When most people think of Russia, they think of the Soviet Union, vodka, borscht, or big brown bears. Since the Soviets aren’t around anymore, things are improving in Russia. Like most countries that don’t have an established decades-old comic culture, Russia never produced their own product, only translated versions of licensed Marvel, DC, and manga titles. That’s where Bubble Comics comes in.
Making a Bubble
In 2012, Bubble Comics released four monthly series’: the laid back but hardboiled Major Grom, the infernal tales of Demonslayer, the historical adventures of Friar, and the death-defying thief-spy Red Fury. To spread the word about their new comics, the makers started a rumor about superheroes renting an apartment together.
The Rise of Exlibrium
Exlibirum is about an Order who possess a magic stamp that protects the boundaries between the real world and fictional worlds. Creatures from various works of art and literature sometimes escape into the real world, and the Order must try to contain them before the wall between realities is shattered. Characters like Little Red Riding Hood are known to pop up at certain times and places. When the Order fails to catch one of these beings, they enlist the help of a new recruit: the geeky student Liliya Romanova.
When Exlibrium came out, popularity and readership exploded. The series was so good, Bubble Comics started a Kickstarter campaign to get it translated into English.
Bubble Goes Global
2015 was a big year for Bubble. On their fourth year of production, Bubble was ready to branch out. A film production department was set up, with Major Grom filming underway. To gain international attention, representatives got a booth at San Diego Comic-Con showing the biggest comic audience their work.
They set up their company and comic issues on Comixology with issues available for people to try and buy. But this was only scratching the surface; to really get their product and word out, the team turned to Kickstarter. And it worked. With nearly 600 backers donating close to $25,000, they managed to get Exlibrium volume 1 translated into English and even more translated issues appearing on Comixology.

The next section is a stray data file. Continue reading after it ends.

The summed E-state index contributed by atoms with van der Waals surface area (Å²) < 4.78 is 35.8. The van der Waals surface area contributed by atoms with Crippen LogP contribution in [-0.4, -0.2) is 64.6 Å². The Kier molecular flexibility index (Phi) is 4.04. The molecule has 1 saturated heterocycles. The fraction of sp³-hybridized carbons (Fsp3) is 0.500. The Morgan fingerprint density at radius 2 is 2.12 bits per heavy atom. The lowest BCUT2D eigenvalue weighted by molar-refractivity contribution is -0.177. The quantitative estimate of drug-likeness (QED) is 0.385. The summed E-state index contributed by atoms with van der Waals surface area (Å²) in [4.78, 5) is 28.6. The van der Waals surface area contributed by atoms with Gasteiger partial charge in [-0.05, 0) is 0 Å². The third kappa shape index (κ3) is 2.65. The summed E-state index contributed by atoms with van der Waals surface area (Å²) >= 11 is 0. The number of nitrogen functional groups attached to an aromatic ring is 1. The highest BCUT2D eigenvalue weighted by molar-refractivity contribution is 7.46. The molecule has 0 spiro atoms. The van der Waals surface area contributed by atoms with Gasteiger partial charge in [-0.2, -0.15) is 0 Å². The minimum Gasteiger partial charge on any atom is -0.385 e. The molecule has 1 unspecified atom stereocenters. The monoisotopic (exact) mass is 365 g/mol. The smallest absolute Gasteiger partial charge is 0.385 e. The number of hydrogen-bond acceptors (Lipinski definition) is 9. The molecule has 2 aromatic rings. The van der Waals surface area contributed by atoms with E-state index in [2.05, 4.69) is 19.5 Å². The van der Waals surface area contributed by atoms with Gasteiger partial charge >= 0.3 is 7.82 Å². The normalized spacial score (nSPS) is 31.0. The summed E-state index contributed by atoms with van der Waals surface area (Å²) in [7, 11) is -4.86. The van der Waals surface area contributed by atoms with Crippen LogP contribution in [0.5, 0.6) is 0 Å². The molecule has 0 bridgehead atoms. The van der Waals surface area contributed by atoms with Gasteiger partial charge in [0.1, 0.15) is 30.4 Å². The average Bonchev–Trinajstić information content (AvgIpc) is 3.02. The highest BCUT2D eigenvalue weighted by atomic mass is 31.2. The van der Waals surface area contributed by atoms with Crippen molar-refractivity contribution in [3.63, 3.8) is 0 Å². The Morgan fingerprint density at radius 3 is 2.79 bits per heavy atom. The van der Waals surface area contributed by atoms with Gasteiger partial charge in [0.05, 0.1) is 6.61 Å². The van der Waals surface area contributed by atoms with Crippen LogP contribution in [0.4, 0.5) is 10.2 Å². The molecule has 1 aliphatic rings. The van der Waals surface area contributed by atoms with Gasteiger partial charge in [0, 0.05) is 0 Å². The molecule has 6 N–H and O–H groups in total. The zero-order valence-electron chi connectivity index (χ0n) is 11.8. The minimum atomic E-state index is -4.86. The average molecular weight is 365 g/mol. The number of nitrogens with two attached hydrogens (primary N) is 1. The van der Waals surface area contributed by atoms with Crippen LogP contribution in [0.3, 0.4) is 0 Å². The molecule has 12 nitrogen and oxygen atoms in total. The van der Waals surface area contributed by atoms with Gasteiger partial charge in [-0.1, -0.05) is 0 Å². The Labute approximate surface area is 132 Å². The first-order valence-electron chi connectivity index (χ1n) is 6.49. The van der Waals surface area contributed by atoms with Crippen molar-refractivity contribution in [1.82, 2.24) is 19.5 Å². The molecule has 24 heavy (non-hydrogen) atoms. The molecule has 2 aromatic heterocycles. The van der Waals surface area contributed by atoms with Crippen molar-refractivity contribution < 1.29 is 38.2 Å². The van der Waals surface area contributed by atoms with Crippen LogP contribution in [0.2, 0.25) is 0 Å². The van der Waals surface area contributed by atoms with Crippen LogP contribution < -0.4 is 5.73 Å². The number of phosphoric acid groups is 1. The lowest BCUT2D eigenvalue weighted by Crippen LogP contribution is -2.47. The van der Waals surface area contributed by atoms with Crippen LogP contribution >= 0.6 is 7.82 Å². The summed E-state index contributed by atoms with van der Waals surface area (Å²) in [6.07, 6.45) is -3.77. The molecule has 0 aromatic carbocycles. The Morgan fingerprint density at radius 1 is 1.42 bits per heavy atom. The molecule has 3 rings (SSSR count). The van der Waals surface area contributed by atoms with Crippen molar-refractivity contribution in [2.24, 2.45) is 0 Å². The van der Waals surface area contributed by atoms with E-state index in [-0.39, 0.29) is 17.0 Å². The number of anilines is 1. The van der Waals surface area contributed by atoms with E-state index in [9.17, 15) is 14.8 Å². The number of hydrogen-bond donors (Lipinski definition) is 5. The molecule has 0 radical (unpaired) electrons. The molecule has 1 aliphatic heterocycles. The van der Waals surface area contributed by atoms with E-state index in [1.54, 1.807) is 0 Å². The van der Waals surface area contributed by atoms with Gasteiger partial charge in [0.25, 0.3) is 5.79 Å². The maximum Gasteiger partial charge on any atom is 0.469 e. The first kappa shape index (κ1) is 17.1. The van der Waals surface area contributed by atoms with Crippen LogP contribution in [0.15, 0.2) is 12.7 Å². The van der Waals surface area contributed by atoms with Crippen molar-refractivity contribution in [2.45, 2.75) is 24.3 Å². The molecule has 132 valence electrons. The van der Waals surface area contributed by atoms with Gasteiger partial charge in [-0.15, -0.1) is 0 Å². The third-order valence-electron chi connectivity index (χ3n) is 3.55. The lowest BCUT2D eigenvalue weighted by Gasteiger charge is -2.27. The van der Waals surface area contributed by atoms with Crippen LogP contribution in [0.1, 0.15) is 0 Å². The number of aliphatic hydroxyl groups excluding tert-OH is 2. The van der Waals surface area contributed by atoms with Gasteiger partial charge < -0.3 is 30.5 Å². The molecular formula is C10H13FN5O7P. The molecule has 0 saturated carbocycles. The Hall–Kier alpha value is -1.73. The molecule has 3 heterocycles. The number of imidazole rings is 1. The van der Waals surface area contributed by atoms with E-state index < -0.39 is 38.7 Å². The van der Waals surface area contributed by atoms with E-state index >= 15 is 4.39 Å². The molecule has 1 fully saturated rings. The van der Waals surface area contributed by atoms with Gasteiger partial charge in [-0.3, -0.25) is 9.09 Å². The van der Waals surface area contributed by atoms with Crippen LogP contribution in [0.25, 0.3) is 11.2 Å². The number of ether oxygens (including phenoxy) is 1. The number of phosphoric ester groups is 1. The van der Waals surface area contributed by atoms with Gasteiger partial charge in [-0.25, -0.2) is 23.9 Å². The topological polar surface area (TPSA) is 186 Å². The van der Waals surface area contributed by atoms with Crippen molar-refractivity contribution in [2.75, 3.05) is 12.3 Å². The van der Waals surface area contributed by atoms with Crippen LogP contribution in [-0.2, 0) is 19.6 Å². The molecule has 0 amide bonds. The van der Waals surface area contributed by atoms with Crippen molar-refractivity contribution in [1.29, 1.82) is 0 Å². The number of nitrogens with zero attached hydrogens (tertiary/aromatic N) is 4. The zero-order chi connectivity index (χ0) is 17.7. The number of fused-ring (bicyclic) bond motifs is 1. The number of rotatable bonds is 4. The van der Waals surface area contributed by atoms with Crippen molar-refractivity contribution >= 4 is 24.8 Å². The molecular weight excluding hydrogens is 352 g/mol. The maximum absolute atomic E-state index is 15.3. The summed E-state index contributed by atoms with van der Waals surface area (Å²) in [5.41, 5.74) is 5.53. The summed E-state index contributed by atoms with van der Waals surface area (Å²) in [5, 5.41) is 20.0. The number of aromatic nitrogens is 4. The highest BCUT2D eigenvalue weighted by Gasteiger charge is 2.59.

Bubble Continues to Grow
By gaining attention through SDCC and Comixology, Bubble Comics were starting to build an audience. People have seen similarities between Exlibrium, the TV series Once Upon a Time, and most of the comics by Zenescope Entertainment. But more than that, the comic had a relatable main character.
Compared to her contemporaries, Liliya had the average life of a geek from the start. Most comic fans connect with Liliya and her love of geek culture. In this regard, this makes Liliya similar to Marvel’s Kamala Khan (Ms. Marvel) and Valiant Entertainment’s Faith Herbert (Zephyr). Here’s why: all of these characters are on the fringes of society and geeks who never fit in the real world, they are savvy within their new worlds, yet still struggle in both worlds. If Bubble Comics started with Major Grom or any of their other main characters, they most likely would not have been as successful.
The Future of Bubble Comics
Crowdfunding is complicated, it’s not just about the money it’s about publicity too. For comics, it has to be worth people’s time; something that people have not already gotten a taste of, and all at a price people can afford. Kickstarter is the place to go to do something different when all else fails. Bubble Comics took a risk, and it looks like they are ready to keep going. Even better, they have something for everyone: epic fantasies, crime dramas, spy thrillers, history, and space adventures. This is just the beginning of Russia’s comic book foray out into the world, so get ready for more.